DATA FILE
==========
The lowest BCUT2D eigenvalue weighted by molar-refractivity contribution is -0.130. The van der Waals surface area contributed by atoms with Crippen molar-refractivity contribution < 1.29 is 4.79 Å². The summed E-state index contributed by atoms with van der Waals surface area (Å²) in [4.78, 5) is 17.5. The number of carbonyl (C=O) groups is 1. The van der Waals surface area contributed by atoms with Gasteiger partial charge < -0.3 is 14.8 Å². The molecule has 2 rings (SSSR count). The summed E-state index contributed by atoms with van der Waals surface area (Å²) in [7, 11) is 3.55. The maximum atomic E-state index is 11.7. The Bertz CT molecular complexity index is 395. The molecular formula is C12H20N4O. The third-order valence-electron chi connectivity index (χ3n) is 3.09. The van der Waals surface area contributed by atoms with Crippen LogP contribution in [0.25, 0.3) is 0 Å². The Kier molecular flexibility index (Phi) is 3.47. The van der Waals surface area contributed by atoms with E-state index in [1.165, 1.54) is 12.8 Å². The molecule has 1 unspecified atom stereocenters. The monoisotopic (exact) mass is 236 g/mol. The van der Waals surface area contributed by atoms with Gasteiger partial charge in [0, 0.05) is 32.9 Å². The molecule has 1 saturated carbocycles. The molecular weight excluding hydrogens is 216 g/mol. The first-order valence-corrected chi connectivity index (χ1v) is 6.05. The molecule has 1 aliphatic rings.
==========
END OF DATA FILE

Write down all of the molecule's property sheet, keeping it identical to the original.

The lowest BCUT2D eigenvalue weighted by molar-refractivity contribution is -0.130. The van der Waals surface area contributed by atoms with Crippen molar-refractivity contribution < 1.29 is 4.79 Å². The summed E-state index contributed by atoms with van der Waals surface area (Å²) in [4.78, 5) is 17.5. The number of carbonyl (C=O) groups is 1. The van der Waals surface area contributed by atoms with Gasteiger partial charge < -0.3 is 14.8 Å². The molecule has 2 rings (SSSR count). The summed E-state index contributed by atoms with van der Waals surface area (Å²) in [7, 11) is 3.55. The maximum atomic E-state index is 11.7. The Bertz CT molecular complexity index is 395. The molecular formula is C12H20N4O. The third-order valence-electron chi connectivity index (χ3n) is 3.09. The van der Waals surface area contributed by atoms with Crippen LogP contribution in [0.25, 0.3) is 0 Å². The Kier molecular flexibility index (Phi) is 3.47. The van der Waals surface area contributed by atoms with E-state index in [1.165, 1.54) is 12.8 Å². The molecule has 1 unspecified atom stereocenters. The monoisotopic (exact) mass is 236 g/mol. The van der Waals surface area contributed by atoms with Gasteiger partial charge in [0, 0.05) is 32.9 Å². The molecule has 1 saturated carbocycles. The molecular weight excluding hydrogens is 216 g/mol. The first-order valence-corrected chi connectivity index (χ1v) is 6.05. The molecule has 1 aliphatic rings.